Coram by DTAvkE99

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									                    SUPREME COURT OF APPEAL
                        OF SOUTH AFRICA

Reportable
Case no: 198/2001
In the matter between
MICHELIN TYRE COMPANY (SOUTH AFRICA)
(PTY) LTD                          Appellant
and
F JANSE VAN RENSBURG               1st Respondent
L JANSE VAN RENSBURG               2nd Respondent
L M JANSE VAN RENSBURG     3rd Respondent
Coram:   HEFER AP, ZULMAN , BRAND, NUGENT, JJA LEWIS AJA


Heard:      16 May 2002
Delivered: 29 May 2002
Summary: Companies Act 61 of 1973 - s 417 enquiry - only available in
windings-up by the court.


                               JUDGMENT


                                                           HEFER AP:




HEFER AP :
[1]   The crisp question before us is whether an enquiry under s 417 of the
Companies Act 61 of 1973 may be held into the affairs of a company which
is being wound up voluntarily. The question originally arose before Soggot
AJ in the Witwatersrand Local Division of the High Court in an application
to set aside the Master’s decision to hold such an enquiry. The learned judge
ruled that s 417 does not apply in voluntary windings-up and granted the
application. The creditor who had requested the enquiry has now appealed.
[2] I do not intend dealing with all the points in the elaborate written heads
of argument filed by appellant’s counsel because the oral debate in this court
has reduced his entire argument to two basic submissions. They are (1) that
the language used in s 417 reveals an intention to make the enquiry available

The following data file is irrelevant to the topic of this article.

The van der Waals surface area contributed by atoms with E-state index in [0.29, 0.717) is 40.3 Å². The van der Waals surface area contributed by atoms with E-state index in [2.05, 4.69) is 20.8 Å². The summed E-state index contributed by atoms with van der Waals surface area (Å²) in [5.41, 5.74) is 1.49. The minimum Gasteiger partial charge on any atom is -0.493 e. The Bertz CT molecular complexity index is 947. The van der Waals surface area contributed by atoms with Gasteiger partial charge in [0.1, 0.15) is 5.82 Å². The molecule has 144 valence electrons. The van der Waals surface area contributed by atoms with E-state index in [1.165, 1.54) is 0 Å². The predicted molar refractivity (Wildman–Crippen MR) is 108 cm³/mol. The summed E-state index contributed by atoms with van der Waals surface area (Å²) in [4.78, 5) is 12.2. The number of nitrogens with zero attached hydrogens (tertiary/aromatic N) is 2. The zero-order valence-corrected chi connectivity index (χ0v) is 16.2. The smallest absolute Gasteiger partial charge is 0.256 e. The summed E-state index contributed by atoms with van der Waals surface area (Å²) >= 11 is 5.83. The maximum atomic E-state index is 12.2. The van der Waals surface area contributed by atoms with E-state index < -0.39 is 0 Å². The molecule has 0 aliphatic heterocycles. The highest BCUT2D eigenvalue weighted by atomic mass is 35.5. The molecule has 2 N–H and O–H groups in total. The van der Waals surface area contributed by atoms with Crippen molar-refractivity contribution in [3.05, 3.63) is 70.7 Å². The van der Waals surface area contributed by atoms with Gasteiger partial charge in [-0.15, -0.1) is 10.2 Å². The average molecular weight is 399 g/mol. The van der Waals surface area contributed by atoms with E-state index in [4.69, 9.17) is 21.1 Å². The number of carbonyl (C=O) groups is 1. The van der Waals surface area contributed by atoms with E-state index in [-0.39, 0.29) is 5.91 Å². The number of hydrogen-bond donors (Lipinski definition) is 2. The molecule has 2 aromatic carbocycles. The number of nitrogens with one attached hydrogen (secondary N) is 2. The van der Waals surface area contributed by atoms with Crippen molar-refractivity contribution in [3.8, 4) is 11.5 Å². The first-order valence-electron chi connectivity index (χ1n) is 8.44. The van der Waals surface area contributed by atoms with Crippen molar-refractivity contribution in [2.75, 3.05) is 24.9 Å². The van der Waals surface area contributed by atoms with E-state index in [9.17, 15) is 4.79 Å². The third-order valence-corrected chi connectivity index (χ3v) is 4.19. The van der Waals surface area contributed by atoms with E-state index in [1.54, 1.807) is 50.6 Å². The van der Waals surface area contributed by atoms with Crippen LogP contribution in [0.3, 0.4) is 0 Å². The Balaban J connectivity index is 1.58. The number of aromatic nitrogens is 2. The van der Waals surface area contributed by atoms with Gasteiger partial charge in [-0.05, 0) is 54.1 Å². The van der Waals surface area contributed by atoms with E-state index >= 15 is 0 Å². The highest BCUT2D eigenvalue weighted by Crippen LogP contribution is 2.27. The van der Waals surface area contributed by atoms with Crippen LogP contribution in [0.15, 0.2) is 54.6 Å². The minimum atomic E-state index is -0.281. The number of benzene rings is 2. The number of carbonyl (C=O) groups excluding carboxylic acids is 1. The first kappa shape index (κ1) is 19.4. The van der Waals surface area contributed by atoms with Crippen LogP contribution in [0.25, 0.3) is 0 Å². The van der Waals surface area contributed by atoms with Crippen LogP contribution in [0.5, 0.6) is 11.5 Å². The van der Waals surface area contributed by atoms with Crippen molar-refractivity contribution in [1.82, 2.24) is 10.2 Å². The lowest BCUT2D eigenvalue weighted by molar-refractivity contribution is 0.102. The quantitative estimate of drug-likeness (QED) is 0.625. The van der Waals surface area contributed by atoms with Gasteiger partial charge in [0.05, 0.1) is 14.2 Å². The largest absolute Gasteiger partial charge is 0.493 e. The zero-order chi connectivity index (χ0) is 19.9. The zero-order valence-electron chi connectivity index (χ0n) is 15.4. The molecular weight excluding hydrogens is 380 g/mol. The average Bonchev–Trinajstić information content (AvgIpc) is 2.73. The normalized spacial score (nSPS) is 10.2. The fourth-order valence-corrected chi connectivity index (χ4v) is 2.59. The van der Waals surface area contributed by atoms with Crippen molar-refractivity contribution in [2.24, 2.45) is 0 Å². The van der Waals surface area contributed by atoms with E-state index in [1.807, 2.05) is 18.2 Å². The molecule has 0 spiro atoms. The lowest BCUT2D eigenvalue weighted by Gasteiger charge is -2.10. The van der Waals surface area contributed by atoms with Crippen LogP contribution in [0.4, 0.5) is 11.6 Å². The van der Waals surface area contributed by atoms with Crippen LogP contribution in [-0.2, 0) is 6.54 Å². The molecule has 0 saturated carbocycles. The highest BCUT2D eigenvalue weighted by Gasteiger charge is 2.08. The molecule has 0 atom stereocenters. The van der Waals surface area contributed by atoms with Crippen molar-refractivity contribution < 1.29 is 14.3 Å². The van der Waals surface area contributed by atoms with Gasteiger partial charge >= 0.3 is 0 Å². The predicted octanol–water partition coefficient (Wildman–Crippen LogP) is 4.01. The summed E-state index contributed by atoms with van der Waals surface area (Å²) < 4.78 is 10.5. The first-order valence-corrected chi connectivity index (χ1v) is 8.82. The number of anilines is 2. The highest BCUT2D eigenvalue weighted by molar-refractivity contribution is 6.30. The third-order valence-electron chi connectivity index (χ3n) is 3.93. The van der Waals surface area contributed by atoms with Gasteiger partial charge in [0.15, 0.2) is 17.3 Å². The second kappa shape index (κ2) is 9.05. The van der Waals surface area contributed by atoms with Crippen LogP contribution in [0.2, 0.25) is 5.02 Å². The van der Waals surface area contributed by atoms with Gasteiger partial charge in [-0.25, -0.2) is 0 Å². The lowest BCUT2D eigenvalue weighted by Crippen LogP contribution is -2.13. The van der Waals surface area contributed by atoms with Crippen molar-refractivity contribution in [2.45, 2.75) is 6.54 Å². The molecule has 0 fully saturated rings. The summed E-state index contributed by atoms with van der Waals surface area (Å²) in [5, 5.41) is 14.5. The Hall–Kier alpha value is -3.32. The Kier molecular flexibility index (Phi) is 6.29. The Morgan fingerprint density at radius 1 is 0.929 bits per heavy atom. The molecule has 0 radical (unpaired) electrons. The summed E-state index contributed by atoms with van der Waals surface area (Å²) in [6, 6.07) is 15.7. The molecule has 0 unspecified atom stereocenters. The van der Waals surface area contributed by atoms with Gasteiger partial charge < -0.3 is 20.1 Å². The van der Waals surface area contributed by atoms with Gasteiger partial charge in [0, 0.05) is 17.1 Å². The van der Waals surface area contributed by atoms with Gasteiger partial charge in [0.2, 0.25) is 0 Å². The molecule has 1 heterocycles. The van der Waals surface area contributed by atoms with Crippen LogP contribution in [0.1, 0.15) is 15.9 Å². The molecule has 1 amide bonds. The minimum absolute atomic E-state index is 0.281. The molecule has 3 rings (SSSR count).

in compulsory as well as in voluntary windings-up, and (2) that, interpreted
purposively and in such a way that unreasonable and unintended results are
avoided, the section does not exclude an enquiry relating to a company
being wound up voluntarily.
[3] I reject the first submission for the simple reason that it is not supported
by the wording of s 417. Let me say first that the Act contains a number of
provisions which are expressly devoted to compulsory windings-up, others
expressly devoted to voluntary windings-up and a series of general provisions
which expressly relate to both types of winding-up. It is not possible to fit s
417 into any one of these categories. Whether it only applies to compulsory
windings-up or to voluntary windings-up as well must be decided by
interpreting the section itself. It reads as follows:
        “In any winding-up of a company unable to pay its debts, the Master or the Court may, at any time
        after a winding-up order has been made, summon before him or it any director or officer of the
        company or person known or suspected to have in his possession any property of the company or
        believed to be indebted to the company, or any person whom the Master or the Court deems
        capable of giving information concerning the trade, dealings, affairs or property of the company.”